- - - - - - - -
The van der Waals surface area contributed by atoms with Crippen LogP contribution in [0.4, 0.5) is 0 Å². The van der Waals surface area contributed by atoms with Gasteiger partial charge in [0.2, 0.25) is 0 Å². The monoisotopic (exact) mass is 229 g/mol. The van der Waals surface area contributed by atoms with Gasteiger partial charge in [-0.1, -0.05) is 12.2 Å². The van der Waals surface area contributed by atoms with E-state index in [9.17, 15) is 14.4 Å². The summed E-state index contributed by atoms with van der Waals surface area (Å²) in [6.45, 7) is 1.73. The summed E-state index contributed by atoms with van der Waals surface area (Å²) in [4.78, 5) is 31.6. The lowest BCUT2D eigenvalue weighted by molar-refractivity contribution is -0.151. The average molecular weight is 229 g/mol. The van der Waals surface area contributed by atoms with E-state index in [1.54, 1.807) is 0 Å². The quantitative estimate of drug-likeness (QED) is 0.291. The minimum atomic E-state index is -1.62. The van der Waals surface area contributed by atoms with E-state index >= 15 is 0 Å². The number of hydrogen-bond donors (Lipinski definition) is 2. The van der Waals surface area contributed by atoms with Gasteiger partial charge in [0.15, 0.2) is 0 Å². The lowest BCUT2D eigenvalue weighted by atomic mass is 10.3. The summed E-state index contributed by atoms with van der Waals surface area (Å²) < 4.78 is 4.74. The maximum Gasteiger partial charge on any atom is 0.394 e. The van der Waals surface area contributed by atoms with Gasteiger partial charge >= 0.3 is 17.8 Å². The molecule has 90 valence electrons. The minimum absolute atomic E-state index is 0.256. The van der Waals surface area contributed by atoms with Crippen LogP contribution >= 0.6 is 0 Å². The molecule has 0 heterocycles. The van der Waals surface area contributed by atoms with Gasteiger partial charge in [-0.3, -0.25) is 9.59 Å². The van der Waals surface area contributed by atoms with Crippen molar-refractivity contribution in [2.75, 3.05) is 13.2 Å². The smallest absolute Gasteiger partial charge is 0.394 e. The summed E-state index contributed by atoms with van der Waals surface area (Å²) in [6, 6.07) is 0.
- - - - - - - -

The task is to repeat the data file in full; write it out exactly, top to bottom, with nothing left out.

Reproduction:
The van der Waals surface area contributed by atoms with Crippen LogP contribution in [0.4, 0.5) is 0 Å². The van der Waals surface area contributed by atoms with Gasteiger partial charge in [0.2, 0.25) is 0 Å². The monoisotopic (exact) mass is 229 g/mol. The van der Waals surface area contributed by atoms with Gasteiger partial charge in [-0.1, -0.05) is 12.2 Å². The van der Waals surface area contributed by atoms with E-state index in [9.17, 15) is 14.4 Å². The summed E-state index contributed by atoms with van der Waals surface area (Å²) in [6.45, 7) is 1.73. The summed E-state index contributed by atoms with van der Waals surface area (Å²) in [4.78, 5) is 31.6. The lowest BCUT2D eigenvalue weighted by molar-refractivity contribution is -0.151. The average molecular weight is 229 g/mol. The van der Waals surface area contributed by atoms with E-state index in [1.54, 1.807) is 0 Å². The quantitative estimate of drug-likeness (QED) is 0.291. The minimum atomic E-state index is -1.62. The van der Waals surface area contributed by atoms with E-state index >= 15 is 0 Å². The number of hydrogen-bond donors (Lipinski definition) is 2. The van der Waals surface area contributed by atoms with Gasteiger partial charge in [0.15, 0.2) is 0 Å². The lowest BCUT2D eigenvalue weighted by atomic mass is 10.3. The summed E-state index contributed by atoms with van der Waals surface area (Å²) < 4.78 is 4.74. The maximum Gasteiger partial charge on any atom is 0.394 e. The van der Waals surface area contributed by atoms with Gasteiger partial charge >= 0.3 is 17.8 Å². The molecule has 90 valence electrons. The minimum absolute atomic E-state index is 0.256. The van der Waals surface area contributed by atoms with Crippen LogP contribution >= 0.6 is 0 Å². The molecule has 0 heterocycles. The van der Waals surface area contributed by atoms with Gasteiger partial charge in [-0.3, -0.25) is 9.59 Å². The van der Waals surface area contributed by atoms with Crippen molar-refractivity contribution in [2.75, 3.05) is 13.2 Å². The smallest absolute Gasteiger partial charge is 0.394 e. The summed E-state index contributed by atoms with van der Waals surface area (Å²) in [6, 6.07) is 0.